Excerpt: How does one reach such a milestone? Terrence dropped out of school at what age? What advice can he offer to appraisers? These questions and much more will be answered by Terrence Bilodeau as he shares about his life’s journey and how he runs his business. The 23-minute Interview with The “Millionaire Appraiser”, Terrence Bilodeau, includes 2-minute introductory comments and a brief ad. Very good interview.

Read the appraiser comments below the video on the Vimeo website. (not many comments on Buzz web site).

Interview with The “Millionaire Appraiser”. I wrote about him in the June 19 issue of this email newsletter, using a recently published CNBC article. He was grossing $280,000 per year. It was very popular with my subscribers. Link to the article I used click here:

To read more, click here

My comment: This guy works way too hard!!

Which Appraisal Clients are used the most?(Opens in a new browser tab)

What Is An Appraiser?(Opens in a new browser tab) Humor

Which Appraisal Clients are used the most?(Opens in a new browser tab)

Appraisal Process Challenges(Opens in a new browser tab)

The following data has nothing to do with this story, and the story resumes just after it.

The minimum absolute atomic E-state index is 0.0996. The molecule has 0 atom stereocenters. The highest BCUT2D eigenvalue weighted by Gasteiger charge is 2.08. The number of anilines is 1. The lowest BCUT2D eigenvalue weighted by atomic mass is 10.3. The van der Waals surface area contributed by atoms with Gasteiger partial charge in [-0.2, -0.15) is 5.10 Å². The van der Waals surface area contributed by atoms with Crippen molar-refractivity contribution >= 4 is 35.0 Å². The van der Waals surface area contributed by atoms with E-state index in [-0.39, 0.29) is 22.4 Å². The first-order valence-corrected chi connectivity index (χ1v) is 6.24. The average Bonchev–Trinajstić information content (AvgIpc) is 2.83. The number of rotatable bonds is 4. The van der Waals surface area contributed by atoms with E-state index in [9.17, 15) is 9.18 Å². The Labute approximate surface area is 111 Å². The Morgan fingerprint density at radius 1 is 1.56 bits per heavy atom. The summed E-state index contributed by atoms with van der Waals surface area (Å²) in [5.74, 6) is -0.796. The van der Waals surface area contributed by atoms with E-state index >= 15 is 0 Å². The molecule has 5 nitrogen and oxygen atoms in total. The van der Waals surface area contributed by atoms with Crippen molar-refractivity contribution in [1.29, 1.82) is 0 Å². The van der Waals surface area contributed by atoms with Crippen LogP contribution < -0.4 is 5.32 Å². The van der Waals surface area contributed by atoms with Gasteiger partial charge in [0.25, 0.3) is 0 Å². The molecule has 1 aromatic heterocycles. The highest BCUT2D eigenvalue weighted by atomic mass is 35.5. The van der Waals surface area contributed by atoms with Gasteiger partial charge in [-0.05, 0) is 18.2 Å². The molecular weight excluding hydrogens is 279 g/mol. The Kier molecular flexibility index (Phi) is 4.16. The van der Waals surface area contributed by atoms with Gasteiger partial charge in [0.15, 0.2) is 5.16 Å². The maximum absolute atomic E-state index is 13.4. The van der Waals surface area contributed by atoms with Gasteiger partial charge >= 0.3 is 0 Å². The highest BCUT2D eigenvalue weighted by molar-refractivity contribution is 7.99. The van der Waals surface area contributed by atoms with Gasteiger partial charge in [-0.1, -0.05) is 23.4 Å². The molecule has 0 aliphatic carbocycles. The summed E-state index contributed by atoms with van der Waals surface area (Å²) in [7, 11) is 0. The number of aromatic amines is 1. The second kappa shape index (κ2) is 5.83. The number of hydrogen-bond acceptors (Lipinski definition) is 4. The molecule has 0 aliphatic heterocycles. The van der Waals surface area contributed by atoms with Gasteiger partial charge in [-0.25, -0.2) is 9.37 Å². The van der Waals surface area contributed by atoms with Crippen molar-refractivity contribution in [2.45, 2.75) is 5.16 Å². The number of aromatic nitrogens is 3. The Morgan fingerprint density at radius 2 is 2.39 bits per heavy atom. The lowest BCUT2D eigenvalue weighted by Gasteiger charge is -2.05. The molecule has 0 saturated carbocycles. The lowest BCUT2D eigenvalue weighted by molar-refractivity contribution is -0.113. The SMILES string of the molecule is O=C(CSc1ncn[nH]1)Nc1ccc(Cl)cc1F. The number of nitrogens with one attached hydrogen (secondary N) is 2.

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What is “retirement” for appraisers?

Appraising in Retirement

by Isaac Peck

Excerpt: According to the Appraisal Institute’s latest Valuation Professional Factsheet (Dec. 2018), over 70 percent of all licensed or credentialed appraisers across the U.S. are over 50 years old, with over 20 percent being over 66 years old. As appraiser demographics continue to shift older and grayer, some within the industry have predicted sharp declines in the number of practicing appraisers as they begin to retire. However, as the numbers show, appraising appears to be an optimal career to continue part time, in retirement.

Melvyn Wolf, a Certified Residential appraiser, licensed in Illinois and Wisconsin, is one such appraiser. Born in 1942, Wolf is 77 years old and has been a real estate appraiser for 33 years. He says he will continue appraising as long as he is physically fit and in good health. Here’s his story.